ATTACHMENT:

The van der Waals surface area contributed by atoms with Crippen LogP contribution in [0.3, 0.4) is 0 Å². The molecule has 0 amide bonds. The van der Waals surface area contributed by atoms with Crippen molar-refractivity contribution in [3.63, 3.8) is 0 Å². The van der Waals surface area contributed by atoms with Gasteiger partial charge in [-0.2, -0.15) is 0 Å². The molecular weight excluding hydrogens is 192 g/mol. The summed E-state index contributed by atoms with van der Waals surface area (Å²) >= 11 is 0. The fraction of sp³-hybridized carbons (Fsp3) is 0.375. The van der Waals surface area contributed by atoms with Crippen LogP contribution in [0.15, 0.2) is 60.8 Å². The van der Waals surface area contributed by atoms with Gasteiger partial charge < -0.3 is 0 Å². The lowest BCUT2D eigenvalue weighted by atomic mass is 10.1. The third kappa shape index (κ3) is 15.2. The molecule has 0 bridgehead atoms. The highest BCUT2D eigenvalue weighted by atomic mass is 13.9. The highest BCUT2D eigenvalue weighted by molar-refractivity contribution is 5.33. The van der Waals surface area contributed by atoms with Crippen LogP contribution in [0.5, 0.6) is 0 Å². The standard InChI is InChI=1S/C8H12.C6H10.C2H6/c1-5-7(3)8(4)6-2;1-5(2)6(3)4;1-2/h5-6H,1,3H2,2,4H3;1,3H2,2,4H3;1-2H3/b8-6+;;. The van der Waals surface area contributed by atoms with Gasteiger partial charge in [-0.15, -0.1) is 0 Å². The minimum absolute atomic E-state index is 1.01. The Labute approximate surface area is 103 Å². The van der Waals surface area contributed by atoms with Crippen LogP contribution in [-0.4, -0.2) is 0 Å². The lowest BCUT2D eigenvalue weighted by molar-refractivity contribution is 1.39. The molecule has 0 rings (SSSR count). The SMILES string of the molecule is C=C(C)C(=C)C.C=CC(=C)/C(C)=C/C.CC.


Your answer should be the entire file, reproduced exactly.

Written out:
The van der Waals surface area contributed by atoms with Crippen LogP contribution in [0.3, 0.4) is 0 Å². The molecule has 0 amide bonds. The van der Waals surface area contributed by atoms with Crippen molar-refractivity contribution in [3.63, 3.8) is 0 Å². The van der Waals surface area contributed by atoms with Gasteiger partial charge in [-0.2, -0.15) is 0 Å². The molecular weight excluding hydrogens is 192 g/mol. The summed E-state index contributed by atoms with van der Waals surface area (Å²) >= 11 is 0. The fraction of sp³-hybridized carbons (Fsp3) is 0.375. The van der Waals surface area contributed by atoms with Crippen LogP contribution in [0.15, 0.2) is 60.8 Å². The van der Waals surface area contributed by atoms with Gasteiger partial charge < -0.3 is 0 Å². The lowest BCUT2D eigenvalue weighted by atomic mass is 10.1. The third kappa shape index (κ3) is 15.2. The molecule has 0 bridgehead atoms. The highest BCUT2D eigenvalue weighted by atomic mass is 13.9. The highest BCUT2D eigenvalue weighted by molar-refractivity contribution is 5.33. The van der Waals surface area contributed by atoms with Crippen LogP contribution in [0.5, 0.6) is 0 Å². The standard InChI is InChI=1S/C8H12.C6H10.C2H6/c1-5-7(3)8(4)6-2;1-5(2)6(3)4;1-2/h5-6H,1,3H2,2,4H3;1,3H2,2,4H3;1-2H3/b8-6+;;. The van der Waals surface area contributed by atoms with Gasteiger partial charge in [-0.15, -0.1) is 0 Å². The minimum absolute atomic E-state index is 1.01. The Labute approximate surface area is 103 Å². The van der Waals surface area contributed by atoms with Crippen LogP contribution in [-0.4, -0.2) is 0 Å². The lowest BCUT2D eigenvalue weighted by molar-refractivity contribution is 1.39. The molecule has 0 rings (SSSR count). The SMILES string of the molecule is C=C(C)C(=C)C.C=CC(=C)/C(C)=C/C.CC.